Brazil holds its elections on Sunday and the most significant position is that for the presidency that pits the incumbent right wing extremist Jair Bolsonaro against leftist former president Inacio Lula Da Silva. Bolsonaro is very authoritarian and is currently behind in the polls but has said, like Trump, that he can only lose if there is cheating and that he will not leave office quietly. His supporters are saying that they will not accept any other result than a Bolsonaro victory. If no candidate gets an absolute majority on Sunday, there will be a run-off election on October 30th.
Bolsonaro is in many ways like Trump but while I wrote that it was always unlikely that the US military would go along with any attempted coup by Trump after he lost, that is not the case in Brazil. Bolsonaro is a former officer and has maintained his ties to the military and has, like Trump, given ex-military people important positions in government. Brazil had a US-backed military coup in 1964 and the military stayed in power until 1985. This history of military rule means that the concept of a military takeover is not unthinkable. Bolsonaro during his presidency also greatly relaxed gun ownership laws and that has led to a very large number of people now owning weapons. He also, like Trump, has a hard core of fanatical supporters who believe his outlandish claims, and might be perfectly willing to unleash violence if Bolsonaro urges them on, like Trump’s followers on January 6th.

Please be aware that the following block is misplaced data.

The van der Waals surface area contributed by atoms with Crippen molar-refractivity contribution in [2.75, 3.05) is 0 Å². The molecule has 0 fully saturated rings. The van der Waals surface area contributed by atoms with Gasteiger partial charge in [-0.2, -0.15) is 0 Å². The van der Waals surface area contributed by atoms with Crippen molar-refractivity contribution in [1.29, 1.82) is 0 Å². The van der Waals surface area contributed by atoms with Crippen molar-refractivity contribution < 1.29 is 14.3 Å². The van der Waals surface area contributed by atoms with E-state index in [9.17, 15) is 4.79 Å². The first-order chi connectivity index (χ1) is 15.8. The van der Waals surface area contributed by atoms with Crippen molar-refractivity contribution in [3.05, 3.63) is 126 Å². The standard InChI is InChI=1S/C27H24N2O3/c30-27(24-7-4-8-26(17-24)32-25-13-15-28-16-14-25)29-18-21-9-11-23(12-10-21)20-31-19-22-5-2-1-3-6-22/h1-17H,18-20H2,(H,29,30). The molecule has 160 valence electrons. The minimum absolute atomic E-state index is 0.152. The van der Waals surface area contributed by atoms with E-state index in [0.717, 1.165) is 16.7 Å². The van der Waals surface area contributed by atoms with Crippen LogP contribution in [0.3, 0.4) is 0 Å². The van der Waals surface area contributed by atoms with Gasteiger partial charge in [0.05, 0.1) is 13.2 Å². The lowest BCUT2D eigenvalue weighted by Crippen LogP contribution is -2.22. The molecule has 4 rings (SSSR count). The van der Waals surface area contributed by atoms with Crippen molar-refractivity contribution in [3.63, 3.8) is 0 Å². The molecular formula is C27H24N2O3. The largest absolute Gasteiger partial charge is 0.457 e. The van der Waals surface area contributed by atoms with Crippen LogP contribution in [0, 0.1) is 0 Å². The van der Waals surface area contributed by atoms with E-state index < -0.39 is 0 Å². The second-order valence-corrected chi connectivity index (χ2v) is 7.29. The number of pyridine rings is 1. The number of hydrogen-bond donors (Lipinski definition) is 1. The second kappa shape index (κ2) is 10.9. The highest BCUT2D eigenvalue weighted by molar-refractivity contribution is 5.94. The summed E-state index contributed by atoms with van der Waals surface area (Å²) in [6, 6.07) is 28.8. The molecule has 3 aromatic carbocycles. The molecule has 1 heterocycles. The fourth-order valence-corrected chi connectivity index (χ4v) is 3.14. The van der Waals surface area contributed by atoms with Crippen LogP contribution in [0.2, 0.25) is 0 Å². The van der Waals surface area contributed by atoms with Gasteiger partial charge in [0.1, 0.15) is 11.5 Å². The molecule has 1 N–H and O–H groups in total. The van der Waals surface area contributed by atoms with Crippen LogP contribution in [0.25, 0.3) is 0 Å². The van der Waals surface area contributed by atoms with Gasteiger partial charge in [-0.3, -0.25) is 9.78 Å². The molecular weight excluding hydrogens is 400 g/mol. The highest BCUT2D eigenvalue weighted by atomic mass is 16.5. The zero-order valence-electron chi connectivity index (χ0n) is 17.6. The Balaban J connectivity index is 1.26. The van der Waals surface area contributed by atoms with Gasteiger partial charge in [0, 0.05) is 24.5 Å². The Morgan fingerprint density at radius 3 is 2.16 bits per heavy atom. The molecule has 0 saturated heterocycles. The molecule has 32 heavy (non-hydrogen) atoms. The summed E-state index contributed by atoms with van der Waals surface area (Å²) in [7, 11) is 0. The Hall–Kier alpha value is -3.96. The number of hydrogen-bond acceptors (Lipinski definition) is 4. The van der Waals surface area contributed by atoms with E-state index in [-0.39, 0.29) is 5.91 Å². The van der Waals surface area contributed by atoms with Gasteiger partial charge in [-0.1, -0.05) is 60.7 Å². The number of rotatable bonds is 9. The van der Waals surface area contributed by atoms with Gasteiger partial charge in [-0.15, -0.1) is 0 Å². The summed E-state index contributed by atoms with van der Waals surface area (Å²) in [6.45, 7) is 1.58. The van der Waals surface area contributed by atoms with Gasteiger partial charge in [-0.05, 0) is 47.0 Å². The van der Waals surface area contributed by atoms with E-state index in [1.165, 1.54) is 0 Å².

All the signs point to Lula winning the plurality easily but not getting the majority needed to avoid a run-off.
Former Brazilian President Luiz Inacio Lula da Silva has widened his lead over incumbent Jair Bolsonaro, less than a week before one of the most divisive presidential elections in Brazil’s history.
A Genial/Quaest poll released on Wednesday showed Lula, who served as president from 2003 to 2010, with a 13-percentage-point lead over his far-right rival.
Recent polls indicate that the former left-wing leader could beat Bolsonaro in the first round of voting on Sunday.
The survey put support for Lula at 46 percent in the first round, compared with 33 percent for Bolsonaro – up from 44 percent for Lula and 34 percent for Bolsonaro a week earlier.
In a potential October 30 runoff, Lula’s lead rose to a 14-point advantage, from 10 points a week ago, the poll found.
Brazil remains tense in advance of the upcoming vote, as experts have raised concerns over election-related violence should Bolsonaro refuse to accept defeat.
All these are ominous signs that the period between the first round and the October 30th run-off could be very turbulent.
In last week’s episode of his show, John Oliver tells us what is going on with Bolsonaro and Brazil.